If there are two groups of people in the world, those who like your character and those who don’t, it means you have to solve only HALF of the world’s problems. (Ignore, for the purpose of this exercise, those who never read your story, those who read and don’t like any of it, and those who don’t like this kind of story and wouldn’t read it even if they knew it exists.)

Just because some readers don’t like Andrew doesn’t mean there won’t be plenty of readers who do.

The conversation with MM reminds me that some people don’t like Andrew – they find him arrogant and entitled and self-centered.

I find him way too healthy.

But I love him – and half my readers may not.

Which just means that KARY will have to carry the weight of PC for them. IF they read, it will be because they identify with HER, and SHE loves Andrew with a passion she can almost not explain.

It is similar to Scarlett O’Hara’s misguided love for Ashley Wilkes – and didn’t keep millions of people who thought he was a wimp from finishing the story. (Including me.)

Phew – stop worrying!

ONE strong character can carry a story.

Some people will even identify with Bianca, and think I’m being horribly mean to her.

That’s fine.

I can’t be all things to all people, but with 7 BILLION people on the planet, I still ought to be able to find a few readers.

Maybe the people who don’t like Andrew WILL like my writing enough to read.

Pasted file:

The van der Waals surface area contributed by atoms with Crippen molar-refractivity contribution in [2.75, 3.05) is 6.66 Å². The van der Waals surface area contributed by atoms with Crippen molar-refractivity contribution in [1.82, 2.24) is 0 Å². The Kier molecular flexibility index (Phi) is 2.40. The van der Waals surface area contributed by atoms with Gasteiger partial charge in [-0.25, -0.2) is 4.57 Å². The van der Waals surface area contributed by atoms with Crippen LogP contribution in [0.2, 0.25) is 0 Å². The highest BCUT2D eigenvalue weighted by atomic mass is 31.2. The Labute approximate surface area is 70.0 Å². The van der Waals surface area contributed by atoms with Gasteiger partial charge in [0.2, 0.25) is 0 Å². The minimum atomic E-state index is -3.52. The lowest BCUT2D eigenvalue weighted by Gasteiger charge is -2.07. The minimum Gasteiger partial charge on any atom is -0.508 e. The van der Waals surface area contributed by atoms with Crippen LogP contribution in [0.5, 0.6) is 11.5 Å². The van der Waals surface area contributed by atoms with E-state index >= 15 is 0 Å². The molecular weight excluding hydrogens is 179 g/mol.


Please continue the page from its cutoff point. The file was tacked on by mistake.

No writer can understand all readers

Whereas maybe people who read badly-written genre work somehow like the protagonists enough to forgive the bad writing. Must be the case in some readers – how else do you explain it?

Real world, Alicia. Real world.

MY TASTES ARE PARAMOUNT. For MY writing only, of course.

Which is exactly the same thing the literary writers/readers say – and I think they’re plotless hacks. Well, there’s little chance I will try to join them – I can’t write either literary or genre. Duh. You write what you are, what you have made yourself out of all the writing you’ve read, plus the teaching you’ve had (heavily biased by whether you like the TEACHER enough to listen), plus everything that has happened to you and how you interpret it.

Goes right back to: you write what you are, even when you think you’re being clever and hiding yourself as an author.

Back to work!

Which wildly popular characters do YOU find completely unlikeable?


11 thoughts on “Writers: some readers hate your characters

  1. J.M. Ney-Grimm

    I’m seeing Dean Wesley Smith’s point about keeping one’s mental “writer space” private more and more strongly.